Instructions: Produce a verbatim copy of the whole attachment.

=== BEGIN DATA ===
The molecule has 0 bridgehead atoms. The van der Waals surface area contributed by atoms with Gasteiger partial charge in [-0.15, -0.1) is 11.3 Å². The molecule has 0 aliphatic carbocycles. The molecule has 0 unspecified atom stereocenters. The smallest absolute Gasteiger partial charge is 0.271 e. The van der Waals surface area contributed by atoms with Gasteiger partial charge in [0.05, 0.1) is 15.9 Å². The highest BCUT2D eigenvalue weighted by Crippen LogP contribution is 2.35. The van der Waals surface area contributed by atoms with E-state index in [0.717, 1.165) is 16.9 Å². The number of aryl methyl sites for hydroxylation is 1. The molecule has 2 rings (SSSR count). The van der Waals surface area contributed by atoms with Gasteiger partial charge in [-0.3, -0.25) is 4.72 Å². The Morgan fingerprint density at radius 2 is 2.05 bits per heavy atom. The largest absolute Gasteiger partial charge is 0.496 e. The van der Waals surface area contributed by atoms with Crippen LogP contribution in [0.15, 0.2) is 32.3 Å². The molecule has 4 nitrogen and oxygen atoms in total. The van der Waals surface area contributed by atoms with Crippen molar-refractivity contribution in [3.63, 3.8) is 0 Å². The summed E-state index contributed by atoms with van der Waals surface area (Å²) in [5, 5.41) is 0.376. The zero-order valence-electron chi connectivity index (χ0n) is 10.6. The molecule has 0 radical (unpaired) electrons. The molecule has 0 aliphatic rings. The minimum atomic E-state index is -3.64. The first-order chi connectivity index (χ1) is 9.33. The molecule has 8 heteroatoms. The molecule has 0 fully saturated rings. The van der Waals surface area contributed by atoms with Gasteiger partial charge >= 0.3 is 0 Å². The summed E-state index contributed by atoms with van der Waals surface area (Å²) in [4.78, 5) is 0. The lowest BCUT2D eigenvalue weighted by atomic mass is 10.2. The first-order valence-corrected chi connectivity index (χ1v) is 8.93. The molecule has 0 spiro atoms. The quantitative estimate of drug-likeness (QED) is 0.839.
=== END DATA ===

The molecule has 0 bridgehead atoms. The van der Waals surface area contributed by atoms with Gasteiger partial charge in [-0.15, -0.1) is 11.3 Å². The molecule has 0 aliphatic carbocycles. The molecule has 0 unspecified atom stereocenters. The smallest absolute Gasteiger partial charge is 0.271 e. The van der Waals surface area contributed by atoms with Gasteiger partial charge in [0.05, 0.1) is 15.9 Å². The highest BCUT2D eigenvalue weighted by Crippen LogP contribution is 2.35. The van der Waals surface area contributed by atoms with E-state index in [0.717, 1.165) is 16.9 Å². The number of aryl methyl sites for hydroxylation is 1. The molecule has 2 rings (SSSR count). The van der Waals surface area contributed by atoms with Gasteiger partial charge in [-0.3, -0.25) is 4.72 Å². The Morgan fingerprint density at radius 2 is 2.05 bits per heavy atom. The largest absolute Gasteiger partial charge is 0.496 e. The van der Waals surface area contributed by atoms with Crippen LogP contribution in [0.15, 0.2) is 32.3 Å². The molecule has 4 nitrogen and oxygen atoms in total. The van der Waals surface area contributed by atoms with Crippen molar-refractivity contribution in [3.63, 3.8) is 0 Å². The summed E-state index contributed by atoms with van der Waals surface area (Å²) in [5, 5.41) is 0.376. The zero-order valence-electron chi connectivity index (χ0n) is 10.6. The molecule has 0 radical (unpaired) electrons. The molecule has 0 aliphatic rings. The minimum atomic E-state index is -3.64. The first-order chi connectivity index (χ1) is 9.33. The molecule has 8 heteroatoms. The molecule has 0 fully saturated rings. The van der Waals surface area contributed by atoms with Gasteiger partial charge >= 0.3 is 0 Å². The summed E-state index contributed by atoms with van der Waals surface area (Å²) in [4.78, 5) is 0. The lowest BCUT2D eigenvalue weighted by atomic mass is 10.2. The first-order valence-corrected chi connectivity index (χ1v) is 8.93. The molecule has 0 spiro atoms. The quantitative estimate of drug-likeness (QED) is 0.839.